The FT has reported that:
Pension schemes in the UK are to be forced to explain how millions of their members’ retirement pots will be affected by rising temperatures under new government measures as part of a response to climate change.
On Wednesday, the government will announce plans to “step up” existing requirements on pension schemes managing tens of billions of pounds of retirement cash to disclose what they are doing to manage climate risks for their savers.
With the greatest of respect to the government, this is a meaningless objective. Not a single UK company in which those pension funds invests does, as yet, account for climate change on their balance sheet. Most do not follow the Task Force on Climate-related Financial Disclosures, which are inadequate because they are voluntary, do not require on-balance sheet disclosure of the costs of climate change to a company and ignore Scope 3 emissions, which has the result that an airport can claim to be carn neutral because it can ignore the emissions of the airlines that use it.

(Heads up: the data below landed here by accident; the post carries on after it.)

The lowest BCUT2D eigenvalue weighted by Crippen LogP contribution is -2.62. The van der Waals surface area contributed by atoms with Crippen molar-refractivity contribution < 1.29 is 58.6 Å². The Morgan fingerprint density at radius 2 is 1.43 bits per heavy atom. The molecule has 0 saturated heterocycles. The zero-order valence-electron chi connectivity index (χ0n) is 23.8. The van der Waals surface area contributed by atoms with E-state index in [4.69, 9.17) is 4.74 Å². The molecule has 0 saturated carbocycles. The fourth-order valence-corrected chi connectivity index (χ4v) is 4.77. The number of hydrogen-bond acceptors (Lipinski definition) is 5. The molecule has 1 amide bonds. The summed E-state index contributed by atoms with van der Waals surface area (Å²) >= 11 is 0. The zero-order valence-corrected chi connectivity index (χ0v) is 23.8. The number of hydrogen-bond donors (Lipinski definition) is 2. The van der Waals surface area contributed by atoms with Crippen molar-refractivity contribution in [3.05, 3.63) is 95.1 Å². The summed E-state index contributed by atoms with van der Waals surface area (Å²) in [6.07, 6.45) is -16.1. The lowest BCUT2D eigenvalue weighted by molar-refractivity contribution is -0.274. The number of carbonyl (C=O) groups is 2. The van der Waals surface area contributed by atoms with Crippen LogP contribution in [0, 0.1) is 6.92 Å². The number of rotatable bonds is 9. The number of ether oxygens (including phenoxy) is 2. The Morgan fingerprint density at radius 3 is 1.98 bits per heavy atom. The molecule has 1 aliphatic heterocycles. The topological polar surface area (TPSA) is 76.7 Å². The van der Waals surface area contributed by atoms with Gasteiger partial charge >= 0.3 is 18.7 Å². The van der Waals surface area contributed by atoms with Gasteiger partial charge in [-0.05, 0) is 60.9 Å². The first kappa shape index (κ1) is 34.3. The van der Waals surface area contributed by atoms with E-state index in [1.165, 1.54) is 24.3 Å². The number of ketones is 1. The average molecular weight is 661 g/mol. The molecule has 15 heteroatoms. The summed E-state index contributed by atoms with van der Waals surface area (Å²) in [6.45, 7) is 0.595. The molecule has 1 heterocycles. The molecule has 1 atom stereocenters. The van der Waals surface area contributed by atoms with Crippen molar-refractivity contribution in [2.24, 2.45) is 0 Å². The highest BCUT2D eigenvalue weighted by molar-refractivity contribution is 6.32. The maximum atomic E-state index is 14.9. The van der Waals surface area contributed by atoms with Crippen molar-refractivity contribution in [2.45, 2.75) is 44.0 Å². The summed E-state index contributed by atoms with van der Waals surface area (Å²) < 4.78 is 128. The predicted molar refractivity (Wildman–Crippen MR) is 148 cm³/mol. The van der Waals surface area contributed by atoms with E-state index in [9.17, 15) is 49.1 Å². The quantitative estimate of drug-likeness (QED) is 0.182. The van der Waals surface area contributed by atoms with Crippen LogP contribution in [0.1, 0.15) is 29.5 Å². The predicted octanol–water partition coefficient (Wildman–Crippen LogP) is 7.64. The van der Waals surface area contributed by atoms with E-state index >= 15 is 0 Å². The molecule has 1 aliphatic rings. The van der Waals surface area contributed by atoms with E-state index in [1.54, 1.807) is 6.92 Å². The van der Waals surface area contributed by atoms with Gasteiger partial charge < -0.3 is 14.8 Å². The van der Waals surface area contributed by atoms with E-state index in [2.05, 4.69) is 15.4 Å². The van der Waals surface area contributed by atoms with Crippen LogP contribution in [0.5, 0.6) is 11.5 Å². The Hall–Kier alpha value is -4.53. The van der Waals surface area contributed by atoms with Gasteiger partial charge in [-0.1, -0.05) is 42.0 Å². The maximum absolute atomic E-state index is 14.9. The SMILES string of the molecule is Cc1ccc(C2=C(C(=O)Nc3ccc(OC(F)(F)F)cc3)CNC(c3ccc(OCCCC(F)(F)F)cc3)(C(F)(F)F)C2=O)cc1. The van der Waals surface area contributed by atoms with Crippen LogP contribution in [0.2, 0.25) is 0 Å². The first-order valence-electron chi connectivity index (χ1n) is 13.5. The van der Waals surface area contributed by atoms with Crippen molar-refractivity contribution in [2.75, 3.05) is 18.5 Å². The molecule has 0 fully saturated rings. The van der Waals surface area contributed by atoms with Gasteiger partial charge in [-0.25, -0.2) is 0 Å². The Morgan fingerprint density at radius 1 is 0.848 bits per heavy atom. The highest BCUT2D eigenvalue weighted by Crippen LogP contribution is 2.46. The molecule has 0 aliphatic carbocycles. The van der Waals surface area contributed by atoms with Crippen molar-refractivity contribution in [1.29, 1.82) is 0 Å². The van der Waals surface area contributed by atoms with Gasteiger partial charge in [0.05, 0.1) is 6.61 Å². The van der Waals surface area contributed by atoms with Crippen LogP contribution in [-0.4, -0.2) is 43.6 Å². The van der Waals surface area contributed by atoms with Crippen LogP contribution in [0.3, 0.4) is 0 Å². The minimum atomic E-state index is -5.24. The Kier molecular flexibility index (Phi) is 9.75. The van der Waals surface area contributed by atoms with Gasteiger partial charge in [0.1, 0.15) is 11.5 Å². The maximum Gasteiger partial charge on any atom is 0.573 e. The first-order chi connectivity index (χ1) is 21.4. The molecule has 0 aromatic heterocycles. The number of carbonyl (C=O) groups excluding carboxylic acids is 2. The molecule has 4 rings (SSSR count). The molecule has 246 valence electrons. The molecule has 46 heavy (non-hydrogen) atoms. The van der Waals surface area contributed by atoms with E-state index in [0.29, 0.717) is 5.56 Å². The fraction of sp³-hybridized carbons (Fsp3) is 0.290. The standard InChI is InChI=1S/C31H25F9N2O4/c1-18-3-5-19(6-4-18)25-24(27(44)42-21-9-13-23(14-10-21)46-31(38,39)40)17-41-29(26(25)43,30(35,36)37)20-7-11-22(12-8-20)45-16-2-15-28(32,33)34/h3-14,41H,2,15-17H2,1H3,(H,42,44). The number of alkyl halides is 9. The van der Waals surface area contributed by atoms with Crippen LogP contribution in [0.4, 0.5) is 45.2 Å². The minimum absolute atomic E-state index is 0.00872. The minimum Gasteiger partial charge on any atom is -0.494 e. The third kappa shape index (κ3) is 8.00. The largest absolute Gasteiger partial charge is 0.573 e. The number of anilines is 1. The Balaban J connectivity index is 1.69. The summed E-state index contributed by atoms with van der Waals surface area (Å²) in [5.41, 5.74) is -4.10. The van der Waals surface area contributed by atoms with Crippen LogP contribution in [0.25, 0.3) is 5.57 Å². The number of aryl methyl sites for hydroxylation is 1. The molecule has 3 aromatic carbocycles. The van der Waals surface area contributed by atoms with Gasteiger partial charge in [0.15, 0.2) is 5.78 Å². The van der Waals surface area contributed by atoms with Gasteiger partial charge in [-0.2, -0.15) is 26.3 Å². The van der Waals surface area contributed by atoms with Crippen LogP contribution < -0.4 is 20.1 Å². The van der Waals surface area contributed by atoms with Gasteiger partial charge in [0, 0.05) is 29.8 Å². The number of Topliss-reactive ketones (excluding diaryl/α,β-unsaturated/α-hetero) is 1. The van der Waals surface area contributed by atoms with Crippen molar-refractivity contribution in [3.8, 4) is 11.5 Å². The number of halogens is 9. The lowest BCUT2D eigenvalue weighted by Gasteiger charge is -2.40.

So, unless the government also backs sustainable cost accounting, which is the only proposal there currently is to put the cost of climate change on company's balance sheets, pension funds cannot deliver what is demanded of them.